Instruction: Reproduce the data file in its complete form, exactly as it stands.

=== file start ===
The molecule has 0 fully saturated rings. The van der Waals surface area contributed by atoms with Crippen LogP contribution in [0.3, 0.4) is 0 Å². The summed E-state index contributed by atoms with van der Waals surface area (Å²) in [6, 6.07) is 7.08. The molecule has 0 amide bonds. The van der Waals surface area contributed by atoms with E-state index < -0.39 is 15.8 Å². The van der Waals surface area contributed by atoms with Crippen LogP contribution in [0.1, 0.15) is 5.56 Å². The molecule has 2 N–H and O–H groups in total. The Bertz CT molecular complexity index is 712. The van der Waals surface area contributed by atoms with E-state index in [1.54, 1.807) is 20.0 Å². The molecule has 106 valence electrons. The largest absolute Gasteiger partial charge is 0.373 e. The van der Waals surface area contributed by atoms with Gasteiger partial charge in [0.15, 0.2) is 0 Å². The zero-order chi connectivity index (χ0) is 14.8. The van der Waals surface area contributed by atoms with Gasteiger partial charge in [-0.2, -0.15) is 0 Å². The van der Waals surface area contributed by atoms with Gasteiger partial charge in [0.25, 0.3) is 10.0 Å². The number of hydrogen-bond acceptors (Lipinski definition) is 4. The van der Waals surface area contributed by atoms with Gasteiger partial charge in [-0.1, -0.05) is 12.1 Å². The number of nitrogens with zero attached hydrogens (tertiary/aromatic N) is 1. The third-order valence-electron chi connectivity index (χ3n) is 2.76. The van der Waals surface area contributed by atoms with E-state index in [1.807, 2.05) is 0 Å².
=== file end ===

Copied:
The molecule has 0 fully saturated rings. The van der Waals surface area contributed by atoms with Crippen LogP contribution in [0.3, 0.4) is 0 Å². The summed E-state index contributed by atoms with van der Waals surface area (Å²) in [6, 6.07) is 7.08. The molecule has 0 amide bonds. The van der Waals surface area contributed by atoms with E-state index < -0.39 is 15.8 Å². The van der Waals surface area contributed by atoms with Crippen LogP contribution in [0.1, 0.15) is 5.56 Å². The molecule has 2 N–H and O–H groups in total. The Bertz CT molecular complexity index is 712. The van der Waals surface area contributed by atoms with E-state index in [1.54, 1.807) is 20.0 Å². The molecule has 106 valence electrons. The largest absolute Gasteiger partial charge is 0.373 e. The van der Waals surface area contributed by atoms with Gasteiger partial charge in [0.15, 0.2) is 0 Å². The zero-order chi connectivity index (χ0) is 14.8. The van der Waals surface area contributed by atoms with Gasteiger partial charge in [-0.2, -0.15) is 0 Å². The van der Waals surface area contributed by atoms with Gasteiger partial charge in [0.25, 0.3) is 10.0 Å². The number of hydrogen-bond acceptors (Lipinski definition) is 4. The van der Waals surface area contributed by atoms with Gasteiger partial charge in [-0.1, -0.05) is 12.1 Å². The number of nitrogens with zero attached hydrogens (tertiary/aromatic N) is 1. The third-order valence-electron chi connectivity index (χ3n) is 2.76. The van der Waals surface area contributed by atoms with E-state index in [1.807, 2.05) is 0 Å².